ArtsAutosBooksBusinessEducationEntertainmentFamilyFashionFoodGamesGenderHealthHolidaysHomeHubPagesPersonal FinancePetsPoliticsReligionSportsTechnologyTravel

At Risk of Having A Stroke - Can Potassium Help?

Updated on April 24, 2013

Why potassium?

Strokes - or cerebrovascular accident (CVA) - is one of the biggest reasons for disability and death in the Western world. There are a number of things that we can do to reduce our risk of having a stroke and one of the most simplest may be to take more potassium in our diet. The BMJ (British Medical Journal) carried out extensive research on the effects of potassium on heart disease and stroke. Their findings suggest that taking a higher level of potassium in our diet could reduce the risk of heart disease and stroke by as much as 24%.

Why potassium? Because this mineral helps to reduce blood pressure the leading cause of strokes. Potassium lowers blood pressure by helping to excrete excess sodium (salt) levels from the body. Sodium can cause high blood pressure because the body retains fluid to wash the sodium out. This extra fluid puts increased pressure on the heart and blood vessels.

However, it should be made clear that people who have kidney problems should not take potassium unless directed or under the supervision of a doctor. In addition, although this mineral does have essential health benefits, taking very high volumes could lead to toxicity.

We'll have a brief look at this mineral and it's connection to blood pressure reduction. We'll also look at the healthiest and easiest ways to take potassium in your diet.

Bananas are one of the best sources of natural potassium.
Bananas are one of the best sources of natural potassium. | Source

Strokes and high blood pressure

A stroke is when, either due to a blockage or bleeding, cells die or become badly damaged. This happens because a stroke blocks off oxygen and nutrients vital for all cells to survive.

One of the major causes of stroke is high blood pressure - known medically as hypertension. The force exerted against a blood vessel wall by the blood as it's pumped through the cardiovascular system is the blood pressure. For the most part the cause of hypertension is unknown but there are some conditions that are known to cause it such as kidney disease or hormone problems. However, there are also certain factors that seem to contribute to high blood pressure - for example obesity.

The problem with high blood pressure is that it often produces no symptoms and so a person can be suffering from this condition for many years without realising it. Having high blood pressure over a long period of time can damage blood vessels. When this happens it can lead to heart disease, kidney disease or strokes.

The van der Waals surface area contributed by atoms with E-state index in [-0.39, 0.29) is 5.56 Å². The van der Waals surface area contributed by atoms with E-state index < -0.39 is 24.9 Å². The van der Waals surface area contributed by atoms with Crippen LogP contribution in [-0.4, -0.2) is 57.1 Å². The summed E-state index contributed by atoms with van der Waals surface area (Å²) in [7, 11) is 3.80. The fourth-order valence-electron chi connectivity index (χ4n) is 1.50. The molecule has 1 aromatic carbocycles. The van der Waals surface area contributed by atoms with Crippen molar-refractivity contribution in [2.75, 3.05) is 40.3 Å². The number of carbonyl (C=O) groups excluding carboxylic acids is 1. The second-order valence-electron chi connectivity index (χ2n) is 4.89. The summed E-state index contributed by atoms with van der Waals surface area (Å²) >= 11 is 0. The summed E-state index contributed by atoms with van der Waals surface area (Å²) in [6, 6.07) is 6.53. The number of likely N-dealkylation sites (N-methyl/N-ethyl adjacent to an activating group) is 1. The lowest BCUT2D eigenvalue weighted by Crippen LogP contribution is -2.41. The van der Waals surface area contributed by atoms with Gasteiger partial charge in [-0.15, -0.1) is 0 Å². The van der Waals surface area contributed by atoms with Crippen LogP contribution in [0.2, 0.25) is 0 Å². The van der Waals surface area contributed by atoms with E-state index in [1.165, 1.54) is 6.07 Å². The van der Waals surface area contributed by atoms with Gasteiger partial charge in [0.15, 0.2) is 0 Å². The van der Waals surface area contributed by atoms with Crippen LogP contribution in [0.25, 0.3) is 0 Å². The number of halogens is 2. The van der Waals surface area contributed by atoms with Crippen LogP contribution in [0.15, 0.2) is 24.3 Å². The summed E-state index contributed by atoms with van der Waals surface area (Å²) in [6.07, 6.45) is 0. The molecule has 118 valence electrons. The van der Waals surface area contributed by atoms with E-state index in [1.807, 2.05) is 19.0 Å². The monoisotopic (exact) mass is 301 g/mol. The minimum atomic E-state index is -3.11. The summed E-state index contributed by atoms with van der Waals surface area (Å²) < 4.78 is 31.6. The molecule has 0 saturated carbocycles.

Therefore, the more we can do to try and ensure that our blood pressure lies within as normal a range as possible the better.

What does potassium do?

The mineral potassium carries out a number of essential functions within the human body:

  • It maintains the normal activity of muscles and nerves - including those of the major organs such as the heart.
  • Maintains osmotic pressure within body cells and helps to get rid of excess sodium.
  • Assists with the metabolism of proteins and carbohydrates in body cells.
  • Potassium is also an electrolyte which means it conducts electricity in the body. Other electrolytes include - chloride, calcium, sodium and magnesium. Electrolytes are needed to give electrical charges for the proper working of, for example, the heart, other muscles and nerves.

In medical research carried out by the World Health Organisation (WHO), has shown that ensuring a healthy intake of potassium can reduce the risk of having a stroke.

According to NHS UK, they found the WHO results interesting but also cautioned against people increasing potassium over the normal limit. The reason for this is that research showed taking very high amounts of potassium didn't decrease the risks. Secondly, due to the potential harmful effects of potassium, people need to be vigilant about the amount they are taking daily and shouldn't go to extremes. However, people who have a nutritious diet with foods containing potassium showed a reduced risk of stroke by 24%.

Other medical research carried out at The Karolinska Institute in Stockholm, Sweden, did so with people over an extended period of time. Their results seemed to conclude that taking an increase of around 1000mg per day of potassium reduced the risk of ischaemic stroke by about 11%. An ischaemic stroke is where a blood vessel in the brain becomes blocked, leading to damage and death of brain cells beyond the blockage where blood can't enter. The research however, also showed that increasing potassium intake had no effect on another type of stroke caused by bleeding into the brain - haemorrhagic stroke.

The results from all the research carried out is very interesting and seems to suggest a strong probability that ensuring we have good levels of potassium in our daily diet, could go a long way to protecting us from both high blood pressure and some forms of stroke.